“Last year was one of the busiest for wedding gowns in five years,” Sullivan said.
Sullivan opened for appointments only and posted merchandise online. She said people would order online, pay for it by credit card and then she would bag the order and set it in the doorway for them to pick up. Now she does all her formal wear by appointment only.
Furniture and appliance dealers soon felt the impact of the pandemic.
Frenchy Downey, who runs Frenchy’s TV and Appliances on Ridge Road in Albion, said this was the most difficult and challenging time since he went into business in 1964.
“I got down to only five appliances in my store,” Downey said. “People were calling me from out of state looking for appliances. It was two and a half months before I could get a thing, and now I can’t get parts.”
He said the situation is really serious, and he has never seen prices go up as fast as they are now.
“It used to be the companies who made appliances also made the parts, and then they started outsourcing them,” Downey said. “They found parts could be made cheaper in other countries, but when the pandemic hit, they couldn’t ship them. Now they are shipping them and there’s no labor to unload them, so they sit on a boat in the harbor.”
Downey recently took apart a range and found parts made in five different countries.
“The whole business is coming to a ‘whoa,’ and I don’t see it improving,” he said.
Amy Sidari, owner of Gotta Dance Studio and the Cabaret at Studio B in Albion, stands in her newly remodeled studio nearing the end of the pandemic’s restrictions.
When the order to close was issued, Amy Sidari of Gotta Dance and the Cabaret at Studio B in Albion thought it would be for one to two weeks.
“I never imagined it would be October 2020 before I could open back up,” she said.
In the meantime, she began posting games, puzzles and dances online for her students to keep active and connected.
Then she opened a chat room for parents and children. In June 2020, when she still couldn’t hold classes or recitals in her studio, Sidari planned a recital on the front lawn of her home. Parents parked in around the lawn and watched from their cars. She spray painted lines on the grass to keep students separated as they danced.
“I just wanted to do something for fun and get the kids moving,” Sidari said.
When she was allowed to open on a limited basis, Sidari devised a program at her studio where she divided a room into compartments each family could share and do exercises. She invited in speakers from various areas, such as exercise, makeup techniques, art lessons and journalism to educate her students in small groups.
As she was able to slowly ease into the theater scene, she planned small cabaret sessions for 15 guests.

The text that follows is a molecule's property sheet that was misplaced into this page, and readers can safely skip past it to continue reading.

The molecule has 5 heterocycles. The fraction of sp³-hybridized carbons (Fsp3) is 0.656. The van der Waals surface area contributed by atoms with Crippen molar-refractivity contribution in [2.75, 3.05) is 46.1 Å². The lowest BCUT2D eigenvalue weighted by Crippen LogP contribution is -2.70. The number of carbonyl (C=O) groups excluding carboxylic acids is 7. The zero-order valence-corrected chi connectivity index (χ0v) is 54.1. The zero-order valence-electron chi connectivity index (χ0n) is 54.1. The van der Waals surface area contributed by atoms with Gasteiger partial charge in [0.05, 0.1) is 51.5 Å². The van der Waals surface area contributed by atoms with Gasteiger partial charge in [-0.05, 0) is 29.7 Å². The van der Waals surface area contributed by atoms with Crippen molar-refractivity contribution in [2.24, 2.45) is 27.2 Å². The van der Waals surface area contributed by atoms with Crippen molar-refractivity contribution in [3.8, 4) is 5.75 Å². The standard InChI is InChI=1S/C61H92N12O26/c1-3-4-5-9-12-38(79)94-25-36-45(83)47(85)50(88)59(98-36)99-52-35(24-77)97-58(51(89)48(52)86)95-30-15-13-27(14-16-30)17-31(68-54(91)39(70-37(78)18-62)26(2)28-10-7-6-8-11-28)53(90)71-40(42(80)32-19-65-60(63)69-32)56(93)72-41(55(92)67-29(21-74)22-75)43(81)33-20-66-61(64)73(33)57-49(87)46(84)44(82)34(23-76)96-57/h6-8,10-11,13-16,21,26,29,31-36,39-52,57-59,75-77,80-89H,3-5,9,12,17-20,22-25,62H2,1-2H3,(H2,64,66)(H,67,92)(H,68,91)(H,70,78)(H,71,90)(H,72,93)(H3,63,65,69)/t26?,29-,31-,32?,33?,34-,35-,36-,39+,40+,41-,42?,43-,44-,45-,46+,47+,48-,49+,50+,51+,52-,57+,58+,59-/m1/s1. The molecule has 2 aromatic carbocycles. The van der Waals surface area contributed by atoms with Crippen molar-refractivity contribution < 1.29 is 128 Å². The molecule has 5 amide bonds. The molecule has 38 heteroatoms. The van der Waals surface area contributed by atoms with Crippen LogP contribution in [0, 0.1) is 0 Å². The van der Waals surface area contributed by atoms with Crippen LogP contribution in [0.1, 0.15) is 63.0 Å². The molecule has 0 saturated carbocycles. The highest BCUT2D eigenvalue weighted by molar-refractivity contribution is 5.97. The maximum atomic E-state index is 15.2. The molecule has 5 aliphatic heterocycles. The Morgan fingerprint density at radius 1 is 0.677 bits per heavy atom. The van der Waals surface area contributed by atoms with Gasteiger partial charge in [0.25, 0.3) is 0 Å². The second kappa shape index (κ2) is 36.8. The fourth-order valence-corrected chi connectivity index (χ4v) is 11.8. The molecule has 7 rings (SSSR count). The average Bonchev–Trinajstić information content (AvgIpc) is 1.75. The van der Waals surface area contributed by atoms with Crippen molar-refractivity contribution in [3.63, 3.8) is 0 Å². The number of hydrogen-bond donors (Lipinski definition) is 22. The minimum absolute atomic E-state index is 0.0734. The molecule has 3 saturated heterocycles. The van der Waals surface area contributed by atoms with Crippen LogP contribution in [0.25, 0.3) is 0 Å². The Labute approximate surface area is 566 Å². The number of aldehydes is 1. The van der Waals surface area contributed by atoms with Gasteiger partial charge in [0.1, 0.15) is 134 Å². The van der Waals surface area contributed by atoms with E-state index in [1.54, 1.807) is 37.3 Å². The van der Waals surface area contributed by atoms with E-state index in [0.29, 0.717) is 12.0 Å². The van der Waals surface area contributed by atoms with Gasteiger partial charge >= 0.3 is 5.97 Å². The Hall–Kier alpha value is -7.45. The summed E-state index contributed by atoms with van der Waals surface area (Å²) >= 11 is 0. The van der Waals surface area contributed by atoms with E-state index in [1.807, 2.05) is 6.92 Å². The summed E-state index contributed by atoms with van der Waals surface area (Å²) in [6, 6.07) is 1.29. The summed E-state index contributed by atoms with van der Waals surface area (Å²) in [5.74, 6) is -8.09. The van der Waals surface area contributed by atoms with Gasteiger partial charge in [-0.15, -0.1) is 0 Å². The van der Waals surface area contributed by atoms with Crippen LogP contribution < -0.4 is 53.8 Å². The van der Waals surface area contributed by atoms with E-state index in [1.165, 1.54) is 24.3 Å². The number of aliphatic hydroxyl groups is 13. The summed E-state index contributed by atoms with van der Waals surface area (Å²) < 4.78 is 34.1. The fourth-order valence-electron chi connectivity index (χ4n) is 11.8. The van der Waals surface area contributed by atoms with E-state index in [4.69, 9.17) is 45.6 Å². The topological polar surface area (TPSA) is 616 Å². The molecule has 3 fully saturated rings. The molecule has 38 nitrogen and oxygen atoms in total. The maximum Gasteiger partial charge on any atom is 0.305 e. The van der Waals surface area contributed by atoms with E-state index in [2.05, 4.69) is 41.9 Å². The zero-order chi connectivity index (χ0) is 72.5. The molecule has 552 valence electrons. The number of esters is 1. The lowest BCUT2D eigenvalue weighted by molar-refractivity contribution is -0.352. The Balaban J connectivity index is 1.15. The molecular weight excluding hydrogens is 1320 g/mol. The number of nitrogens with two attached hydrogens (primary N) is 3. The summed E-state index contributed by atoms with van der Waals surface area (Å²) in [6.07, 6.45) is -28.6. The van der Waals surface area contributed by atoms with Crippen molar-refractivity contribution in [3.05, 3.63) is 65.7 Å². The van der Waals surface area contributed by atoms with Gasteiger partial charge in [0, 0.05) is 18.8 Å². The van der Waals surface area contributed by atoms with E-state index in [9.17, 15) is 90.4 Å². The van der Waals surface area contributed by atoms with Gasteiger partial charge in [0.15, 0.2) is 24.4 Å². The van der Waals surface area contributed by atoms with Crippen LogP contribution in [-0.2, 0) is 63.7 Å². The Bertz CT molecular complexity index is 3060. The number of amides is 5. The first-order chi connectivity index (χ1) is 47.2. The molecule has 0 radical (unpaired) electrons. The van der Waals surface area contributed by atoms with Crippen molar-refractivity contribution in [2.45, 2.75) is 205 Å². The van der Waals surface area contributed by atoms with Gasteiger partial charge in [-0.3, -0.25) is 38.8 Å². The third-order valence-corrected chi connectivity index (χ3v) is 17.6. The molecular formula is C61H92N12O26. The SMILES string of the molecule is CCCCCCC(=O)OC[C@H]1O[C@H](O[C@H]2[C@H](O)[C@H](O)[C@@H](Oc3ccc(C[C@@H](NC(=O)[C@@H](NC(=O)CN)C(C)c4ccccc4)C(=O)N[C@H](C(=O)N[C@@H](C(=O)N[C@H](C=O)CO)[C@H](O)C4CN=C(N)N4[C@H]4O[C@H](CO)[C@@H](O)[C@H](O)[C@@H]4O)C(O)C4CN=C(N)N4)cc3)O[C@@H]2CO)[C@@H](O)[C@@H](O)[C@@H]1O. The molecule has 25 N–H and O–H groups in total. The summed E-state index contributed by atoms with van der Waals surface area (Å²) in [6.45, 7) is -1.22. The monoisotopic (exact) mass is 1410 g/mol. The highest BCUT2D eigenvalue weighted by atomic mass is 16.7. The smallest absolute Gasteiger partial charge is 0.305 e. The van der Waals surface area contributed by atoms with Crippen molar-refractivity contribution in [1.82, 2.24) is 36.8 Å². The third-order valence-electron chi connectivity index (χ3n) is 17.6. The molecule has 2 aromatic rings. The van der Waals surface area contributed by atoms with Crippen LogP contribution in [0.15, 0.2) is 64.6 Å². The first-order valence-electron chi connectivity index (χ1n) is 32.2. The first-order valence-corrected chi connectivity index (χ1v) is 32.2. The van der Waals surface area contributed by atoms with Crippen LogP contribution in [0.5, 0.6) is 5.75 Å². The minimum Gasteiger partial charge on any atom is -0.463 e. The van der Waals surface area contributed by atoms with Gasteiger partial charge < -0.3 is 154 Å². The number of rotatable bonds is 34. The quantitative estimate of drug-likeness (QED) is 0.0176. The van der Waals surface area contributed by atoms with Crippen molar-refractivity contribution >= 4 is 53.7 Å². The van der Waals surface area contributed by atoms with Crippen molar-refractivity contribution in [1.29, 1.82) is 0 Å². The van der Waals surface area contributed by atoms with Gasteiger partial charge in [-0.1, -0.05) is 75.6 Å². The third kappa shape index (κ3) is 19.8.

Now finally able to return to normal, Sidari is operating out of three studios, but she keeps classes small and still insists on using sanitizer.
The pandemic hit the medical field particularly hard.
“The last two years have been an overall story about how the community came together to get through a challenging time,” said Marc Shurtz, CEO/CIO of Orleans Community Health. “Area businesses donated food, personal protective equipment, N95 masks and more to our team at the hospital, while front line workers fought through fear to provide care back to the community.
“There were many difficult decisions that needed to be made over that period, but limiting visitation was and is one of the hardest. While we’ll continue to focus on the health and well-being of our team, patients and the community, we’re also looking forward to the day we can put all of these limitations aside.”
“Providing ease and comfort to the community was our priority, and we did so by conducting more than 30,000 Covid-19 tests over the last two years,” said Nikki Helsdon, practice manager of the Albion Healthcare Center.”
Albion altered operations by adapting to Covid-19, Helsdon said.
“We met demands while also making sure we provided comfort to our patients and the community,” she said. “We installed a drive-thru shed to avoid possible exposure to the public. Our employees bravely conducted the testing through all kinds of weather and shortage of staffing, due to the pandemic. The public was able to schedule over the phone, drive up, get swabbed and results were called to them within the hour.”
Helsdon said their workload changed significantly, due to high demand of calls, tests and state reporting, not including scanning and charting.
“We are happy to say we made it through over 30,000 tests and will be there for the public at any time they may need us,” she said. “As overall numbers have continued their steady decline, we’ve been able to place more focus on everyone’s overall health and wellness.”